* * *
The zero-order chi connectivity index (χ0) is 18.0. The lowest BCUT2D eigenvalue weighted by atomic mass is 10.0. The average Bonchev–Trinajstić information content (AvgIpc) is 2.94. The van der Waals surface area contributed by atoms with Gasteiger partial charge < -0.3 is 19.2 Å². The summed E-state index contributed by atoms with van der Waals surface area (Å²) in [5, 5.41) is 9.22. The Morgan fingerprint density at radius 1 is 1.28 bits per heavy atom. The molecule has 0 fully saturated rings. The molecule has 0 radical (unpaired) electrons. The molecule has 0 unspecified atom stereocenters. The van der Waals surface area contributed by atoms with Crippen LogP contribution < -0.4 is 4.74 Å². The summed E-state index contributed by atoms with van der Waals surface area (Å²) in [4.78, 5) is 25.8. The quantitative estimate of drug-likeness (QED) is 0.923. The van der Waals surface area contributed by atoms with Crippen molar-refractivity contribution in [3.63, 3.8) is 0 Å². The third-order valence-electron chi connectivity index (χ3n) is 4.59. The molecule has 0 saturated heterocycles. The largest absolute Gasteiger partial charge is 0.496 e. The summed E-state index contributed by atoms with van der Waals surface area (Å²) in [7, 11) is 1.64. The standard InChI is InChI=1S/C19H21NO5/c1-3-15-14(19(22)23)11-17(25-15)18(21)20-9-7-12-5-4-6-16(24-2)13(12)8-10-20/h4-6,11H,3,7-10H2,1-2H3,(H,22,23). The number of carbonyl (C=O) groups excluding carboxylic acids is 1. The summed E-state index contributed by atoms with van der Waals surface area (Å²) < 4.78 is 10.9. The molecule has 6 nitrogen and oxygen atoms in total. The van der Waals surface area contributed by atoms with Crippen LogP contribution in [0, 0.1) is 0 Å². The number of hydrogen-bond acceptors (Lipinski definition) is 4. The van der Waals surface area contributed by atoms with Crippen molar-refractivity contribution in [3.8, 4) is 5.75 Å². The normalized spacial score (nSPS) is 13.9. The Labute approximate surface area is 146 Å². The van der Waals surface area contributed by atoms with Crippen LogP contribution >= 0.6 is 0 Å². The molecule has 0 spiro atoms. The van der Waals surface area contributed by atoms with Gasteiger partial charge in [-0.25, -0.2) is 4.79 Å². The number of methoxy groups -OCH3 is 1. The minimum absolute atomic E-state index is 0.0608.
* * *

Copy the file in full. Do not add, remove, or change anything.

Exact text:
The zero-order chi connectivity index (χ0) is 18.0. The lowest BCUT2D eigenvalue weighted by atomic mass is 10.0. The average Bonchev–Trinajstić information content (AvgIpc) is 2.94. The van der Waals surface area contributed by atoms with Gasteiger partial charge < -0.3 is 19.2 Å². The summed E-state index contributed by atoms with van der Waals surface area (Å²) in [5, 5.41) is 9.22. The Morgan fingerprint density at radius 1 is 1.28 bits per heavy atom. The molecule has 0 fully saturated rings. The molecule has 0 radical (unpaired) electrons. The molecule has 0 unspecified atom stereocenters. The van der Waals surface area contributed by atoms with Crippen LogP contribution < -0.4 is 4.74 Å². The summed E-state index contributed by atoms with van der Waals surface area (Å²) in [4.78, 5) is 25.8. The quantitative estimate of drug-likeness (QED) is 0.923. The van der Waals surface area contributed by atoms with Crippen molar-refractivity contribution in [3.63, 3.8) is 0 Å². The third-order valence-electron chi connectivity index (χ3n) is 4.59. The molecule has 0 saturated heterocycles. The largest absolute Gasteiger partial charge is 0.496 e. The summed E-state index contributed by atoms with van der Waals surface area (Å²) in [7, 11) is 1.64. The standard InChI is InChI=1S/C19H21NO5/c1-3-15-14(19(22)23)11-17(25-15)18(21)20-9-7-12-5-4-6-16(24-2)13(12)8-10-20/h4-6,11H,3,7-10H2,1-2H3,(H,22,23). The number of carbonyl (C=O) groups excluding carboxylic acids is 1. The summed E-state index contributed by atoms with van der Waals surface area (Å²) < 4.78 is 10.9. The molecule has 6 nitrogen and oxygen atoms in total. The van der Waals surface area contributed by atoms with Crippen LogP contribution in [0, 0.1) is 0 Å². The number of hydrogen-bond acceptors (Lipinski definition) is 4. The van der Waals surface area contributed by atoms with Crippen molar-refractivity contribution in [3.8, 4) is 5.75 Å². The normalized spacial score (nSPS) is 13.9. The Labute approximate surface area is 146 Å². The van der Waals surface area contributed by atoms with Crippen LogP contribution >= 0.6 is 0 Å². The molecule has 0 spiro atoms. The van der Waals surface area contributed by atoms with Gasteiger partial charge in [-0.25, -0.2) is 4.79 Å². The number of methoxy groups -OCH3 is 1. The minimum absolute atomic E-state index is 0.0608.